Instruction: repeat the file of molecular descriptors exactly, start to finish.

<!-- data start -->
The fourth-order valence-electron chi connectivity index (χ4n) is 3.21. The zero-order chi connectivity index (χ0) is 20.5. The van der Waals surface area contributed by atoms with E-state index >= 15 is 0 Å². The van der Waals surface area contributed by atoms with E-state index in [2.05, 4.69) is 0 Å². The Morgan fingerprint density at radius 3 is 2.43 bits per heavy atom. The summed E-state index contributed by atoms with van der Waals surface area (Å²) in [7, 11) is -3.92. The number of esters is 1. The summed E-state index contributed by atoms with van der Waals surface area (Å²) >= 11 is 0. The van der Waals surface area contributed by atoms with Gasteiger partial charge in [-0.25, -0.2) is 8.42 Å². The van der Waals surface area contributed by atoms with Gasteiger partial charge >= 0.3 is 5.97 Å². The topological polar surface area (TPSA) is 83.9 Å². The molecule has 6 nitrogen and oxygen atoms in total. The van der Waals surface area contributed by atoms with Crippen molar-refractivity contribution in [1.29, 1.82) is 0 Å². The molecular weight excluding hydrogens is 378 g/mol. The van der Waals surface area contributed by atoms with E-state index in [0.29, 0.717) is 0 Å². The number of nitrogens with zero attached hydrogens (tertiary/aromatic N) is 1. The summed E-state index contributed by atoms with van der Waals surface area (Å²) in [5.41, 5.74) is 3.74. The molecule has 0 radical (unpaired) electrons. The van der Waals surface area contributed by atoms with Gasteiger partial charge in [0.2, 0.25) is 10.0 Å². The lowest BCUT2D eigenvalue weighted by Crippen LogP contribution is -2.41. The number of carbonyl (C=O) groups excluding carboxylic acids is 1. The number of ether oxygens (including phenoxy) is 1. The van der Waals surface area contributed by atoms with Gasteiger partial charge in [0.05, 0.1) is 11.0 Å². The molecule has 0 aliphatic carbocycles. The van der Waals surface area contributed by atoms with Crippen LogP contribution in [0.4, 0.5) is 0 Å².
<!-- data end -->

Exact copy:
The fourth-order valence-electron chi connectivity index (χ4n) is 3.21. The zero-order chi connectivity index (χ0) is 20.5. The van der Waals surface area contributed by atoms with E-state index >= 15 is 0 Å². The van der Waals surface area contributed by atoms with E-state index in [2.05, 4.69) is 0 Å². The Morgan fingerprint density at radius 3 is 2.43 bits per heavy atom. The summed E-state index contributed by atoms with van der Waals surface area (Å²) in [7, 11) is -3.92. The number of esters is 1. The summed E-state index contributed by atoms with van der Waals surface area (Å²) >= 11 is 0. The van der Waals surface area contributed by atoms with Gasteiger partial charge in [-0.25, -0.2) is 8.42 Å². The van der Waals surface area contributed by atoms with Gasteiger partial charge >= 0.3 is 5.97 Å². The topological polar surface area (TPSA) is 83.9 Å². The molecule has 6 nitrogen and oxygen atoms in total. The van der Waals surface area contributed by atoms with Crippen molar-refractivity contribution in [1.29, 1.82) is 0 Å². The molecular weight excluding hydrogens is 378 g/mol. The van der Waals surface area contributed by atoms with E-state index in [0.29, 0.717) is 0 Å². The number of nitrogens with zero attached hydrogens (tertiary/aromatic N) is 1. The summed E-state index contributed by atoms with van der Waals surface area (Å²) in [5.41, 5.74) is 3.74. The molecule has 0 radical (unpaired) electrons. The van der Waals surface area contributed by atoms with Gasteiger partial charge in [0.2, 0.25) is 10.0 Å². The lowest BCUT2D eigenvalue weighted by Crippen LogP contribution is -2.41. The number of carbonyl (C=O) groups excluding carboxylic acids is 1. The number of ether oxygens (including phenoxy) is 1. The van der Waals surface area contributed by atoms with Gasteiger partial charge in [0.05, 0.1) is 11.0 Å². The molecule has 0 aliphatic carbocycles. The van der Waals surface area contributed by atoms with Crippen LogP contribution in [0.4, 0.5) is 0 Å².